## 2.2  The Heater

Consider the problem of a system which control a gas heater as informally depicted in figure 2.1.

The heater front has a green light indicating a normal functioning whereas the red light is turned on when some problem has occurred (security stop). In that case, the heater is stopped and it can be restarted by pushing a restart button. Moreover, a rotating button allows the user to indicate the expected temperature of the water.

The controller has thus the following inputs.

• `restart` is used to restart the heater.
• `expected_temp` is the expected temperature of the water. The heater is expected to maintain this temperature.
• `actual_temp` is the actual temperature of the water measured by a sensor.
• `light_on` indicates that the light is on (that is, the gas is burning)
• `millisecond` is a boolean flow given the clock of the system.

The outputs of the controller are the following:

• `open_light` opens the light command.
• `open_gas` opens the valve for the gas.
• `ok` indicate the status of the heater (controlling the green light) whereas `nok` indicates a problem (thus controlling the red light). Only the `restart` button can restart the heater.

The purpose of the controller is to keep the water temperature close to the expected temperature. Moreover, when this temperature must be heated, the controller turns on the gas and light for at most `500` millisecond. When the light is on, only the gas valve is maintained open. If there is no light after `500` millisecond, it stops for `100` millisecond and start again. If after three tests, there is still no light, the heater is blocked on a security stop. Only pushing the `restart` button allows to start again the process.

We start with the definition of a few scalar constants and two auxiliary functions.

```let static low = 4
let static high = 4

let static delay_on = 500 (* in miliseconds *)
let static delay_off = 100

(* [count d t] returns [true] when [d] occurrences of [t] has been received *)
let node count d t = ok where
rec ok = cpt = 0
and cpt = d -> if t & not (pre ok) then pre cpt - 1 else pre cpt

let node edge x = false -> not (pre x) & x
```

The following node decides weather the heater must be turn on. We introduce an hysteresis mechanism to avoid oscillation. `low` and `high` are two threshold. The first version is a purely data-flow one whereas the second one (which is equivalent) uses the automaton construction.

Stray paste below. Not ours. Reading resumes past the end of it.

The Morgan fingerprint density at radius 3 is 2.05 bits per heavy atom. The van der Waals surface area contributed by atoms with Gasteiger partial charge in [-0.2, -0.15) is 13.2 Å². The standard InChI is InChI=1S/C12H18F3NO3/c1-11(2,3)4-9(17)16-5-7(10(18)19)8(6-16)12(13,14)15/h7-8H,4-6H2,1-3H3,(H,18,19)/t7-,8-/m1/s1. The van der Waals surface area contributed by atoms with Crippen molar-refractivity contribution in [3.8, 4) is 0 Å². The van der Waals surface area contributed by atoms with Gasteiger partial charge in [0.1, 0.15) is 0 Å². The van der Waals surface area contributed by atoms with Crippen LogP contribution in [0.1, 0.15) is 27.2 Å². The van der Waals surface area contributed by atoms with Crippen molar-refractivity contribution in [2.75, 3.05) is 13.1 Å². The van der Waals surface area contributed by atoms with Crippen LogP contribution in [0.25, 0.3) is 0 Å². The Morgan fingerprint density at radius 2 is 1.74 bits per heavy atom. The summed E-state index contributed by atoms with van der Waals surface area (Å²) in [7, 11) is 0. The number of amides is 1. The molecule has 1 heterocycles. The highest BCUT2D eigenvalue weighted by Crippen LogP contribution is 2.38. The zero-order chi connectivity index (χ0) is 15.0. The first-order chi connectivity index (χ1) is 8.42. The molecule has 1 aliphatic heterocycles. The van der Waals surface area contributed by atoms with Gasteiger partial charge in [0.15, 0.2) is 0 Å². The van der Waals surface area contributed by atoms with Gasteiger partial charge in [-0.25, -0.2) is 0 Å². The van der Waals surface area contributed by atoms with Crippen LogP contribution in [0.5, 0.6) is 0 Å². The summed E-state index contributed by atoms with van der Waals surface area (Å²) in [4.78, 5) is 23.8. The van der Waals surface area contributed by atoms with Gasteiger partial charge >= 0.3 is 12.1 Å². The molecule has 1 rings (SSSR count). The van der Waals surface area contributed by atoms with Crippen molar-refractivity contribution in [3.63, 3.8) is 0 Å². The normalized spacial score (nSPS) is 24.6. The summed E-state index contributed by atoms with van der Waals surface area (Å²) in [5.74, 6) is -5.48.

```(* controling the heat *)
(* returns [true] when [expected_temp] does not agree with [actual_temp] *)
let node heat expected_temp actual_temp = ok where
rec ok = if actual_temp <= expected_temp - low then true
else if actual_temp >= expected_temp + high then false
else false -> pre ok

(* the same function using two modes *)
let node heat expected_temp actual_temp = ok where
rec automaton
False ->
do ok = false
unless (actual_temp <= expected_temp - low) then True
| True ->
do ok = true
unless (actual_temp >= expected_temp + high) then False
end
```

Now, we define a node which turns on the light and gas for 500 millisecond then turn them off for 100 millisecond and restarts.

```(* a cyclic two mode automaton with an internal timer *)
(* [open_light = true] and [open_gas = true] for [delay_on millisecond] *)
(* then [open_light = false] and [open_gas = false] for *)
(* [delay_off millisecond] *)
let node command millisecond = (open_light, open_gas) where
rec automaton
Open ->
do open_light = true
and open_gas = true
until (count delay_on millisecond) then Silent
| Silent ->
do open_light = false
and open_gas = false
until (count delay_off millisecond) then Open
end
```

The program which control the aperture of the light and gas is written below:

```(* the main command which control the opening of the light and gas *)
let node light millisecond on_heat on_light = (open_light, open_gas, nok) where
rec automaton
Light_off ->
do nok = false
and open_light = false
and open_gas = false
until on_heat then Try
| Light_on ->
do nok = false
and open_light = false
and open_gas = true
until (not on_heat) then Light_off
| Try ->
do
(open_light, open_gas) = command millisecond
until light_on then Light_on
until (count 3 (edge (not open_light))) then Failure
| Failure ->
do nok = true
and open_light = false
and open_gas = false
done
end
```

Finally, the main function connects the two parts.

```(* the main function *)
let node main millisecond restart expected_temp actual_temp on_light =
(open_light, open_gas, ok, nok) where
rec reset
on_heat = heat expected_temp actual_temp
and
(open_light, open_gas,nok) = light milisecond on_heat on_light
and
ok = not nok
every restart
```

Supposing that the program is written in a file `heater.ls`, the program can be compiled by typing:

```% lucyc -s main heater.ls
```

which produces files `heater.ml` and `main.ml`, the later containing the transition function for the node `main`.